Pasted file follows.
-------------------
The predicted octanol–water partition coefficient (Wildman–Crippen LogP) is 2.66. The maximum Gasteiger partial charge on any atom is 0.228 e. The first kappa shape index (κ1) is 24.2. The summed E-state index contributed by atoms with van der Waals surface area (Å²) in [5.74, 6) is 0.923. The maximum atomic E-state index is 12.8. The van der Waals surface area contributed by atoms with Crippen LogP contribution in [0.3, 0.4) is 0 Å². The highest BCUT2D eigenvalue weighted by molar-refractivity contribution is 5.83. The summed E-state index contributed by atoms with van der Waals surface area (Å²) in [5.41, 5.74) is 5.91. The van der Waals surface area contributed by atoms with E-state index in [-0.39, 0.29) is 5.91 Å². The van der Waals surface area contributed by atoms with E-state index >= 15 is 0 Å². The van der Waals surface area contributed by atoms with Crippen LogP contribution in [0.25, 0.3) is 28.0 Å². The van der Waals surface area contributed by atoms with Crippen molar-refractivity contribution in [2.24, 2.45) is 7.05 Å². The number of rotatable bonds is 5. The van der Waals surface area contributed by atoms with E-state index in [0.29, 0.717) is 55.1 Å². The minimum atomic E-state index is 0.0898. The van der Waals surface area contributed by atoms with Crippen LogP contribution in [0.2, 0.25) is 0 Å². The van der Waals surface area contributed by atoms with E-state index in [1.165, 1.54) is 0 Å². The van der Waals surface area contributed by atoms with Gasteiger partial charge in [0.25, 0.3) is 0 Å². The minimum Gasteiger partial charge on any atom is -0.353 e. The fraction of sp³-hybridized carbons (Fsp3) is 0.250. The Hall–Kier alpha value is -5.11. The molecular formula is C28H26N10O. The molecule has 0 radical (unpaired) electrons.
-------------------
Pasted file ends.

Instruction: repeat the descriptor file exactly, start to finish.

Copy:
The predicted octanol–water partition coefficient (Wildman–Crippen LogP) is 2.66. The maximum Gasteiger partial charge on any atom is 0.228 e. The first kappa shape index (κ1) is 24.2. The summed E-state index contributed by atoms with van der Waals surface area (Å²) in [5.74, 6) is 0.923. The maximum atomic E-state index is 12.8. The van der Waals surface area contributed by atoms with Crippen LogP contribution in [0.3, 0.4) is 0 Å². The highest BCUT2D eigenvalue weighted by molar-refractivity contribution is 5.83. The summed E-state index contributed by atoms with van der Waals surface area (Å²) in [5.41, 5.74) is 5.91. The van der Waals surface area contributed by atoms with E-state index in [-0.39, 0.29) is 5.91 Å². The van der Waals surface area contributed by atoms with E-state index >= 15 is 0 Å². The van der Waals surface area contributed by atoms with Crippen LogP contribution in [0.25, 0.3) is 28.0 Å². The van der Waals surface area contributed by atoms with Crippen molar-refractivity contribution in [2.24, 2.45) is 7.05 Å². The number of rotatable bonds is 5. The van der Waals surface area contributed by atoms with E-state index in [0.29, 0.717) is 55.1 Å². The minimum atomic E-state index is 0.0898. The van der Waals surface area contributed by atoms with Crippen LogP contribution in [0.2, 0.25) is 0 Å². The van der Waals surface area contributed by atoms with E-state index in [1.165, 1.54) is 0 Å². The van der Waals surface area contributed by atoms with Gasteiger partial charge in [0.25, 0.3) is 0 Å². The minimum Gasteiger partial charge on any atom is -0.353 e. The fraction of sp³-hybridized carbons (Fsp3) is 0.250. The Hall–Kier alpha value is -5.11. The molecular formula is C28H26N10O. The molecule has 0 radical (unpaired) electrons.